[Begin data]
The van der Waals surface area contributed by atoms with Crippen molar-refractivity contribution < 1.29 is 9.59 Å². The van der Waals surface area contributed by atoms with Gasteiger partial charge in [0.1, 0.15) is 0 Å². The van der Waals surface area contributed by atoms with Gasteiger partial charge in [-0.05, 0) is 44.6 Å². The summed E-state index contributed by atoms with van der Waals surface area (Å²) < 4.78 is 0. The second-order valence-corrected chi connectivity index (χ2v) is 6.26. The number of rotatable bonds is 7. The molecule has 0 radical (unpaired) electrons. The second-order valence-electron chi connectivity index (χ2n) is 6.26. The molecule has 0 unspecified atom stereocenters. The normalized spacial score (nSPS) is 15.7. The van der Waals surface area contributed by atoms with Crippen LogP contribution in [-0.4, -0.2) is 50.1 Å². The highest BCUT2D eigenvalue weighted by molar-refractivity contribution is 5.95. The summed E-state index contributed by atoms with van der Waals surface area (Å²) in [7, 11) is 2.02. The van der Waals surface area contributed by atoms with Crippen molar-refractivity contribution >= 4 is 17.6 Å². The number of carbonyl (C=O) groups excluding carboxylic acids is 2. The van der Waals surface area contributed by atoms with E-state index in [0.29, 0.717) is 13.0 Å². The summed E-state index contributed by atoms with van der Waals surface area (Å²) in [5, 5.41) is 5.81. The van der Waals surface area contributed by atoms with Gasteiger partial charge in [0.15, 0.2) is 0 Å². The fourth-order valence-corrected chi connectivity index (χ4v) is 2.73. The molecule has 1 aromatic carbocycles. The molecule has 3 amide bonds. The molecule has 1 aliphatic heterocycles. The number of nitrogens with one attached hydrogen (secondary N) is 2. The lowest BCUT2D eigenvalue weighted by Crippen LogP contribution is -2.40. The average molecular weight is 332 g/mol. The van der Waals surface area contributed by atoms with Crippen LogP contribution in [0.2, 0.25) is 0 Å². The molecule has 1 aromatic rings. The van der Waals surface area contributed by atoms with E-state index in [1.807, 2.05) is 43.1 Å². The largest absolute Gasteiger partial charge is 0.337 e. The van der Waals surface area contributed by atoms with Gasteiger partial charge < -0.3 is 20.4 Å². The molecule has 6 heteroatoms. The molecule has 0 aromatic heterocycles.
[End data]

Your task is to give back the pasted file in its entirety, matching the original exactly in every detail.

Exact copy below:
The van der Waals surface area contributed by atoms with Crippen molar-refractivity contribution < 1.29 is 9.59 Å². The van der Waals surface area contributed by atoms with Gasteiger partial charge in [0.1, 0.15) is 0 Å². The van der Waals surface area contributed by atoms with Gasteiger partial charge in [-0.05, 0) is 44.6 Å². The summed E-state index contributed by atoms with van der Waals surface area (Å²) < 4.78 is 0. The second-order valence-corrected chi connectivity index (χ2v) is 6.26. The number of rotatable bonds is 7. The molecule has 0 radical (unpaired) electrons. The second-order valence-electron chi connectivity index (χ2n) is 6.26. The molecule has 0 unspecified atom stereocenters. The normalized spacial score (nSPS) is 15.7. The van der Waals surface area contributed by atoms with Crippen LogP contribution in [-0.4, -0.2) is 50.1 Å². The highest BCUT2D eigenvalue weighted by molar-refractivity contribution is 5.95. The summed E-state index contributed by atoms with van der Waals surface area (Å²) in [7, 11) is 2.02. The van der Waals surface area contributed by atoms with Crippen molar-refractivity contribution >= 4 is 17.6 Å². The number of carbonyl (C=O) groups excluding carboxylic acids is 2. The van der Waals surface area contributed by atoms with E-state index in [0.29, 0.717) is 13.0 Å². The summed E-state index contributed by atoms with van der Waals surface area (Å²) in [5, 5.41) is 5.81. The van der Waals surface area contributed by atoms with Gasteiger partial charge in [0.15, 0.2) is 0 Å². The fourth-order valence-corrected chi connectivity index (χ4v) is 2.73. The molecule has 1 aromatic carbocycles. The molecule has 3 amide bonds. The molecule has 1 aliphatic heterocycles. The number of nitrogens with one attached hydrogen (secondary N) is 2. The lowest BCUT2D eigenvalue weighted by Crippen LogP contribution is -2.40. The average molecular weight is 332 g/mol. The van der Waals surface area contributed by atoms with Crippen LogP contribution in [0.2, 0.25) is 0 Å². The molecule has 1 aromatic rings. The van der Waals surface area contributed by atoms with E-state index in [1.807, 2.05) is 43.1 Å². The largest absolute Gasteiger partial charge is 0.337 e. The van der Waals surface area contributed by atoms with Gasteiger partial charge < -0.3 is 20.4 Å². The molecule has 6 heteroatoms. The molecule has 0 aromatic heterocycles.